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Before heroin and fentanyl took the spotlight regarding the American opioid addiction epidemic, prescription painkillers were the primary focus. Since the mid-1990s, drugs like OxyContin (oxycodone) were doled out to patients excessively. Prescription opioids found their way to medicine cabinets in overwhelming numbers. 


With tens of thousands of people dying each year from an overdose, the U.S. was using 80 percent of the global prescription opioid stockpile. It’s worth noting that Americans constitute about five percent of the world population. Doctors prescribed staggering numbers of opioids despite the inherent risk. Sadly, it’s still pretty easy to get a doctor to prescribe you oxycodone or another powerful narcotic. 


In the last decade, thousands of lawsuits were levied by states and individuals against prescription drug manufacturers, distributors, and pharmacies for their role in the opioid epidemic. Many are still being litigated; such is the case against Purdue Pharma—the maker of OxyContin. 


When Purdue Pharma released OxyContin, claims were made by the company that the drug had a low potential for addiction. Naturally, we know that such an assertion couldn’t be any farther from the truth. 


OxyContin Maker Pleads Guilty



Today, the company is facing scores of lawsuits. So many that Purdue Pharma filed for bankruptcy protection. Last month, Purdue agreed to plead guilty to several criminal charges and pay over $8 billion in fines. This week, a federal bankruptcy judge approved the settlement. 


Under the terms of the settlement with the Justice Department, Purdue will plead guilty to three felony counts of criminal wrongdoing, NPR reports. Moreover, the company has plans to reorganize into a public benefit company or public trust, and the profits from future opioid sales would fund addiction recovery programs.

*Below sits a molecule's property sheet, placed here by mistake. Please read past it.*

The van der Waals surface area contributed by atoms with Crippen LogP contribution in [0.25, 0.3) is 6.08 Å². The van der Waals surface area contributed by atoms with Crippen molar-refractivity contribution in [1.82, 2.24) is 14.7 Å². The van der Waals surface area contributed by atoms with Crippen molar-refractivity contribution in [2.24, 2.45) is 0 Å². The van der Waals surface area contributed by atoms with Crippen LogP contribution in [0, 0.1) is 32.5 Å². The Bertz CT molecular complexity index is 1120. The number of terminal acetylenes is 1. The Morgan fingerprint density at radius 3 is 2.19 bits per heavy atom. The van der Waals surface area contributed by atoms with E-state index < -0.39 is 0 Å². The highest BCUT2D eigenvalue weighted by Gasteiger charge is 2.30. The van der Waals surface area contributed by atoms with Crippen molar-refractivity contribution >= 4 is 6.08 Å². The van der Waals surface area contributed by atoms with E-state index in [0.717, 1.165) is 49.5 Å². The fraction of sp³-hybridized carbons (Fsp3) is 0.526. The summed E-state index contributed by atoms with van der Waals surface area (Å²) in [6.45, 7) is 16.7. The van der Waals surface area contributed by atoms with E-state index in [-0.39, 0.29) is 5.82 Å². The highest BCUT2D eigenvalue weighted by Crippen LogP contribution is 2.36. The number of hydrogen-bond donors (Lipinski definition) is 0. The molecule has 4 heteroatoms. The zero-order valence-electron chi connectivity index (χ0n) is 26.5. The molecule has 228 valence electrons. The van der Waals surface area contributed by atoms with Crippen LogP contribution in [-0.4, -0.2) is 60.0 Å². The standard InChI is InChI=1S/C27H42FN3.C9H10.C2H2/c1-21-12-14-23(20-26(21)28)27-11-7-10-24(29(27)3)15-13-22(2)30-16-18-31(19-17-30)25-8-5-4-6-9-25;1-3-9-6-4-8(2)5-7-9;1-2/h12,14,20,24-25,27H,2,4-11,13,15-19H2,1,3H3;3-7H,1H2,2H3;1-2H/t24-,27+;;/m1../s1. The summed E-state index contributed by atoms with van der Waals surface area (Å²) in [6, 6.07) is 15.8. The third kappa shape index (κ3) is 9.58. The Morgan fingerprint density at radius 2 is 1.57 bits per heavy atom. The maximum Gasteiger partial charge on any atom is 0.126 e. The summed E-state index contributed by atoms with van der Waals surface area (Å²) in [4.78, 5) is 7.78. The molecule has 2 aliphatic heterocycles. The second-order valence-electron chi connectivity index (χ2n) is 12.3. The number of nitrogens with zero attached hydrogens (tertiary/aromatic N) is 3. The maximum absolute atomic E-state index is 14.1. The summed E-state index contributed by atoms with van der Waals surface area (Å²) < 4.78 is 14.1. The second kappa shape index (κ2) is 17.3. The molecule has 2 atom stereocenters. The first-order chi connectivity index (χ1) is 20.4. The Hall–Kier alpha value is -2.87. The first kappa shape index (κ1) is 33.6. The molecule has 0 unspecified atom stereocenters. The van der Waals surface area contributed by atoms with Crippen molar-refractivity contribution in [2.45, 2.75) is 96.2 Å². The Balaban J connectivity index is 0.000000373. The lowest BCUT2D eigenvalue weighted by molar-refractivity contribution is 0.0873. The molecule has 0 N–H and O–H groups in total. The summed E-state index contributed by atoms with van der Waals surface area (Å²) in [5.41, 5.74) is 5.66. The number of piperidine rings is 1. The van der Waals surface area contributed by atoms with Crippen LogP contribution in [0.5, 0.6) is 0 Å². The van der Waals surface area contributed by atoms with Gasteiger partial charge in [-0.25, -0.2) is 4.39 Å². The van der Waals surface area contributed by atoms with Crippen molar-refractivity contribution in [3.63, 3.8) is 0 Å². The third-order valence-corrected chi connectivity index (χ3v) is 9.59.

The guilty plea and agreement to pay $8.3 billion may seem like a win for the victims of the opioid epidemic. However, many state attorneys general and members of Congress believe that the settlement falls short. 


Part of the controversy surrounding the deal is that the owners of Purdue Pharma – the Sackler family – will only have to pay out $225 million in fines. It’s a small fraction of the billions of dollars they made over more than two decades of opioid sales. What’s more, the family will not admit any wrongdoing or face criminal charges. 


“They’re not going to have any consequences,” said Nan Goldin, an artist and activist who organized a group committed to holding manufacturers of the opioid crisis responsible. Following the judge’s ruling, Goldin said, “I’m very disappointed, I think we’re going further toward injustice.” 


In a letter sent to Attorney General William Barr before the bankruptcy judge ruled, 15 senators remarked that the company’s proposal to turn Purdue Pharma into a public-benefit company (PBC) creates a hazardous conflict of interest. The senators write


“DOJ should not require the States, who are attempting to rectify the harm Purdue has done to their communities, to lead Purdue’s public benefit ‘repurposing’ campaign and take part in an enterprise that has contributed to thousands of American deaths. Given that this plan originated with Purdue and its owners, the Sackler family, it is more likely that its transformation to a PBC will function as a rebranding opportunity for the company and the family’s public image. This is not justice for the families that have lost loved ones.”


Judge Robert Drain was not swayed by any of the objections to the settlement. He stated that the PBC plan would raise a lot of funds to “alleviate and abate” the opioid epidemic. Still, Purdue Pharma must contend with more than two dozen states suing the company. 


California Opioid Use Disorder Treatment


If you or a loved one struggles with prescription opioids, heroin, or fentanyl addiction, please contact Hope By The Sea. Our team utilizes evidence-based approaches to breaking the cycle of addiction. We help men and women get on the road to lasting recovery and living fulfilling and productive lives.